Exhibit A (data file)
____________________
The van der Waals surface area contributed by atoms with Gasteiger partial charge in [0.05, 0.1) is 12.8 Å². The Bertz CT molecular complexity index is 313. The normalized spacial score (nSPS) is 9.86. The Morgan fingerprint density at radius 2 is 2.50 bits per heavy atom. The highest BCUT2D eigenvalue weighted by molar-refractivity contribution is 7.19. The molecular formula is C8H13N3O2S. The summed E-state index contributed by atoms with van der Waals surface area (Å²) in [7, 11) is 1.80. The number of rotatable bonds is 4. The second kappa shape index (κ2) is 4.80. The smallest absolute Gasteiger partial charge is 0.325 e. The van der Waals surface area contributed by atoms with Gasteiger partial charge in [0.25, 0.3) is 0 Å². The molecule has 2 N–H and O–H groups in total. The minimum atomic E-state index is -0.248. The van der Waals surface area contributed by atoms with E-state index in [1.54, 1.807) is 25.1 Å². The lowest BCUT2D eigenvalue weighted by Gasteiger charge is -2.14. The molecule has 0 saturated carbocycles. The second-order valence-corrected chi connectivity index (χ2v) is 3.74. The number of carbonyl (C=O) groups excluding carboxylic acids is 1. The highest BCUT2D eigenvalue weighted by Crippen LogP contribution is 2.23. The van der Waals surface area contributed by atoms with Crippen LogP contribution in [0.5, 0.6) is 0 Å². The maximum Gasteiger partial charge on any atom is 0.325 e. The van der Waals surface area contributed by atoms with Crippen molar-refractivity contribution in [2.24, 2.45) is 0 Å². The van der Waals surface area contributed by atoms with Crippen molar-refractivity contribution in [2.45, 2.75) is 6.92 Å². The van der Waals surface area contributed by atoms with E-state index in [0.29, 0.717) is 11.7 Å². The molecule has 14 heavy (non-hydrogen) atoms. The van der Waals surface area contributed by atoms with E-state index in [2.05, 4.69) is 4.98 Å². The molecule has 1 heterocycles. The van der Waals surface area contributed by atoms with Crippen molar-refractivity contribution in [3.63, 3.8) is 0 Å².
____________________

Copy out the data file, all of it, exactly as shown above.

The van der Waals surface area contributed by atoms with Gasteiger partial charge in [0.05, 0.1) is 12.8 Å². The Bertz CT molecular complexity index is 313. The normalized spacial score (nSPS) is 9.86. The Morgan fingerprint density at radius 2 is 2.50 bits per heavy atom. The highest BCUT2D eigenvalue weighted by molar-refractivity contribution is 7.19. The molecular formula is C8H13N3O2S. The summed E-state index contributed by atoms with van der Waals surface area (Å²) in [7, 11) is 1.80. The number of rotatable bonds is 4. The second kappa shape index (κ2) is 4.80. The smallest absolute Gasteiger partial charge is 0.325 e. The van der Waals surface area contributed by atoms with Gasteiger partial charge in [0.25, 0.3) is 0 Å². The molecule has 2 N–H and O–H groups in total. The minimum atomic E-state index is -0.248. The van der Waals surface area contributed by atoms with E-state index in [1.54, 1.807) is 25.1 Å². The lowest BCUT2D eigenvalue weighted by Gasteiger charge is -2.14. The molecule has 0 saturated carbocycles. The second-order valence-corrected chi connectivity index (χ2v) is 3.74. The number of carbonyl (C=O) groups excluding carboxylic acids is 1. The highest BCUT2D eigenvalue weighted by Crippen LogP contribution is 2.23. The van der Waals surface area contributed by atoms with Crippen LogP contribution in [0.5, 0.6) is 0 Å². The maximum Gasteiger partial charge on any atom is 0.325 e. The van der Waals surface area contributed by atoms with Crippen molar-refractivity contribution in [2.24, 2.45) is 0 Å². The van der Waals surface area contributed by atoms with Crippen molar-refractivity contribution in [2.45, 2.75) is 6.92 Å². The van der Waals surface area contributed by atoms with E-state index in [0.29, 0.717) is 11.7 Å². The molecule has 14 heavy (non-hydrogen) atoms. The van der Waals surface area contributed by atoms with E-state index in [2.05, 4.69) is 4.98 Å². The molecule has 1 heterocycles. The van der Waals surface area contributed by atoms with Crippen molar-refractivity contribution in [3.63, 3.8) is 0 Å².